Bogotá — After four years, soccer fans on all continents are eagerly awaiting the Qatar 2022 FIFA World Cup, which will bring together the world’s 32 best soccer teams in eight stadia to do battle for the golden trophy.
And while for the more than 1.2 million tourists that FIFA expects will visit Qatar, the event will inspire passion and euphoria or joy, for the players the event is more serious as they undertake a huge personal challenge and face enormous pressure, as well as stress, anxiety or even panic, feelings which must be worked on and managed to maintain their emotional and physical stability on the field.
That is the opinion of Sergio Díaz, a mental trainer of high performance athletes from his native Colombia and other counties, and who will travel to Qatar to accompany several players, including Ángelo Preciado, an Ecuadorian player and midfielder for Belgian team KRC Genk, and fellow Ecuadorian Alan Franco, who currently plays for Argentine club Atletico Talleres.
“The truth is that elite sport is very demanding mentally and subjects people to continuous demands that force them to face adversity and continuously adapt to the new scenarios that high performance presents,” Díaz says, and who received his training in schools of human development and leadership such as Tonny Robbins and Richard Blander, and has spent more than a decade exploring human development techniques that foment soft skills and management programs for sports and corporate professionals.
He works with players from a young age, having accompanied the above-mentioned Ecuadorian players since they were 18 when they were at the start of their careers.
“During all these years, we have a teaching process of self-knowledge and mastery of emotional and mental management tools,” Díaz explains. “However, each competition implies a specific level of stress and in this case the World Cup is the elite event of all, so we work in a more personalized way, seeking to increase the ability to focus and the performance required for this competition, and we also synchronize our work with the national team so that the coaching staff and the player and his family know the work plan we have.”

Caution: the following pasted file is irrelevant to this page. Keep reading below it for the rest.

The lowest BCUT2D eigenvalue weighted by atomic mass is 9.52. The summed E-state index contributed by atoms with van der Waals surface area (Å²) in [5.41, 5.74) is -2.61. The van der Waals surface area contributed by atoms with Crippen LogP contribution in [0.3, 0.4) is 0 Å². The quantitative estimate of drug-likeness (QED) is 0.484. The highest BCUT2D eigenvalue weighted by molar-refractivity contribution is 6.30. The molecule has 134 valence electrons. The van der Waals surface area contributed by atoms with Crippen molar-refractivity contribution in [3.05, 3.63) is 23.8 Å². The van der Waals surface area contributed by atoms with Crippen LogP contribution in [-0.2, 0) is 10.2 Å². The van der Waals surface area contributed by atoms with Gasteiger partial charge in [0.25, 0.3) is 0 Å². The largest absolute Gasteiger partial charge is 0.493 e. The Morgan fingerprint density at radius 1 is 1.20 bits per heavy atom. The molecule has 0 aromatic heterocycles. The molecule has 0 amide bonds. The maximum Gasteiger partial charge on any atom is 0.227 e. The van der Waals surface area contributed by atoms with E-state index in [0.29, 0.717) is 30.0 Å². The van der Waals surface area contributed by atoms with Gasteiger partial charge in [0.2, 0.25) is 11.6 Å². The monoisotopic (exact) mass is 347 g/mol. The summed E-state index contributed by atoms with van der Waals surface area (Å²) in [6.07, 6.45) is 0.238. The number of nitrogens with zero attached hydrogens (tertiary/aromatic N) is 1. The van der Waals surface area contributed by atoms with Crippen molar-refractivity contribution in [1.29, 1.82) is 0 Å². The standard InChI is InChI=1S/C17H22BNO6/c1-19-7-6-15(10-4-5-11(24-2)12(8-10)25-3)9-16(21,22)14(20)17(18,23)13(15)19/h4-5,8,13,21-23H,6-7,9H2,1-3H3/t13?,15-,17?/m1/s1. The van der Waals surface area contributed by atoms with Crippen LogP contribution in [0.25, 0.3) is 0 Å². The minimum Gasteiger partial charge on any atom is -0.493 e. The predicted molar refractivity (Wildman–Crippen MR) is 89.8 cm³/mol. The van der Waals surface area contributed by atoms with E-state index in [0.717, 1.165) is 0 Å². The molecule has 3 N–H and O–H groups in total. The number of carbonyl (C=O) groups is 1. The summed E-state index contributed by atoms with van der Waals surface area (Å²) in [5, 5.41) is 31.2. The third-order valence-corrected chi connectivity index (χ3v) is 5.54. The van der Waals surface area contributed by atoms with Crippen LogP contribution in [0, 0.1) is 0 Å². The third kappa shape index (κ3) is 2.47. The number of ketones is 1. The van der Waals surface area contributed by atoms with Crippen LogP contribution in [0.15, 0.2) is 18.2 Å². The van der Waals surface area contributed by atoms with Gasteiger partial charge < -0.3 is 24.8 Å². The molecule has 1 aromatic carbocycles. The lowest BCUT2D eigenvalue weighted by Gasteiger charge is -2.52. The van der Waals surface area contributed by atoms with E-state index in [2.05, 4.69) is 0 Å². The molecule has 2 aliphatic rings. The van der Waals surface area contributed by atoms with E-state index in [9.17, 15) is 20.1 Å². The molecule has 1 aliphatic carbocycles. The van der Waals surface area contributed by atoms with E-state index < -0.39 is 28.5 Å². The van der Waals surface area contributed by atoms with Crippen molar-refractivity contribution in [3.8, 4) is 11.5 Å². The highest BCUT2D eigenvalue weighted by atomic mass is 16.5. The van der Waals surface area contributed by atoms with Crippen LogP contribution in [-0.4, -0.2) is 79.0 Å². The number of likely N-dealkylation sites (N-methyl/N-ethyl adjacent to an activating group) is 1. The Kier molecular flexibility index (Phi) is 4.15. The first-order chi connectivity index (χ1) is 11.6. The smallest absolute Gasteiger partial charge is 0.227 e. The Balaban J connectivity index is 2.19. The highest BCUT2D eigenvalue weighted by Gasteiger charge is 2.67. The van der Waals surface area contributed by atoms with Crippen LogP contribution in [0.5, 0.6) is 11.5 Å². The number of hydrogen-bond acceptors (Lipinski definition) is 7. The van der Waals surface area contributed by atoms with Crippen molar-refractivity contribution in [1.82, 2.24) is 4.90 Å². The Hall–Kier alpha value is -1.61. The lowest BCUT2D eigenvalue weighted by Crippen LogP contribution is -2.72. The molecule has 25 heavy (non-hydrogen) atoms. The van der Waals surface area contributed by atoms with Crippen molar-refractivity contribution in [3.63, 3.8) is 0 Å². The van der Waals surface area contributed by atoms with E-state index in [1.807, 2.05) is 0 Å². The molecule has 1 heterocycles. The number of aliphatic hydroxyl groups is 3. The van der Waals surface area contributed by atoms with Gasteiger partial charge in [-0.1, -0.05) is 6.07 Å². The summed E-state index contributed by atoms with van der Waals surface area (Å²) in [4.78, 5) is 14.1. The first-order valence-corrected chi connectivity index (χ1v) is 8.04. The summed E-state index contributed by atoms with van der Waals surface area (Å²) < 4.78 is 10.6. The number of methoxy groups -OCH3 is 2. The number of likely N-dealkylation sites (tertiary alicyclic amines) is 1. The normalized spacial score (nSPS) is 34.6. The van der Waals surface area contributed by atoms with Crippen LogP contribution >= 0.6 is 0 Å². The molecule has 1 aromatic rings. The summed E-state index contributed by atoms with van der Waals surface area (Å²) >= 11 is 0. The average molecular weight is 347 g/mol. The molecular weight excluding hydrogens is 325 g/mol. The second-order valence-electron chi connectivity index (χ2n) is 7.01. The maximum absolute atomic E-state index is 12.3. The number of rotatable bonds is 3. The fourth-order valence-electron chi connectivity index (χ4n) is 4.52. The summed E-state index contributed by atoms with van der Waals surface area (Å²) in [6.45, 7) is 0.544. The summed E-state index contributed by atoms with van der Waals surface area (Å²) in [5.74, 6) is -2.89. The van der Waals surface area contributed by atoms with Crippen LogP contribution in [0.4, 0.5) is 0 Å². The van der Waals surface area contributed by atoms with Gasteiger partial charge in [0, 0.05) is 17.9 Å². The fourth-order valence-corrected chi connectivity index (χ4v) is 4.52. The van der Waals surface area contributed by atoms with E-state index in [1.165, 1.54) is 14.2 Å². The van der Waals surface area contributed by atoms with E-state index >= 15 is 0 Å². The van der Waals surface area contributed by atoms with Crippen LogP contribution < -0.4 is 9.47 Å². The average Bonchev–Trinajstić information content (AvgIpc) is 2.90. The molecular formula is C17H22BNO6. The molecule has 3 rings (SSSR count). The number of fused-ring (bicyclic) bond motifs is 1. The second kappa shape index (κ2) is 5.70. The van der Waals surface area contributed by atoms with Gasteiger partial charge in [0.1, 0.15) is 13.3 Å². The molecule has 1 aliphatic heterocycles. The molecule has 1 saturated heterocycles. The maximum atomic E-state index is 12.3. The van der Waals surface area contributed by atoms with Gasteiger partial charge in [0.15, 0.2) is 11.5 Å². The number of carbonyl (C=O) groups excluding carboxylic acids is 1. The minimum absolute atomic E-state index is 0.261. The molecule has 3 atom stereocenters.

Díaz’s high-performance program focuses on the physical, mental and spiritual, taking a holistic approach with each athlete and covering everything they need to become stronger as human beings and to turn them into ‘all-round’ athletes who are able to generate results both in his or her sporting and personal life.
The tools or techniques of self-knowledge and leadership are developed through different practices of emotional skills, social skills, life project and financial intelligence, and include use of the Johari Window, a technique designed by psychologists to help people better understand their relationship with themselves and others, and accelerated learning techniques, Kung Fu wisdom; conscious eating, and family therapy, among others.
“When I started, around 2017, I decided to put into practice the theory of this program to support athletes to develop their mental, emotional and physical skills in the long term, to achieve a certain result when competing, playing a match, running a marathon or even fighting in a ring,” Díaz says, and who has worked with other players, including Juan Fernando Quintero, Nicolas Benedetti, Camilo Zuniga and Abel Aguilar.
Working with these great athletes has allowed him to accompany many of them in building their greatest potential, both physically and mentally, in elite competitions or world championships such as the 2018 World Cup in Russia, the Copa Libertadores, Copa America and UEFA Champions League, and he also leads workshops sometimes considered ‘extreme,’ such as walking on burning embers or immersing themselves in ice.
Among others who have trained with Díaz are Colombian soccer players Jorge Carrascal, who plays for CSKA Moscow; Yoreli Rincón, who plays for Italian team UC Sampdoria, Wilmar Barrios, who plays for Russian club FC Zenit, and triple jumper and world champion Caterine Ibargüen, as well as Colombian gymnast Jossimar Calvo and Mexican soccer player Heriberto Jurado, who plays as a midfielder for Mexico’s Necaxa.
Emotional well-being and mental training is becoming increasingly important in the sports world. According to a report by Euromericas Sport Marketing and Sport Hub Innovation Center, for which more than 4,000 athletes from the Americas and Europe were interviewed, four out of 10 athletes suffer from anxiety, while two out of 10 reported having suffered from depression at some point in their career.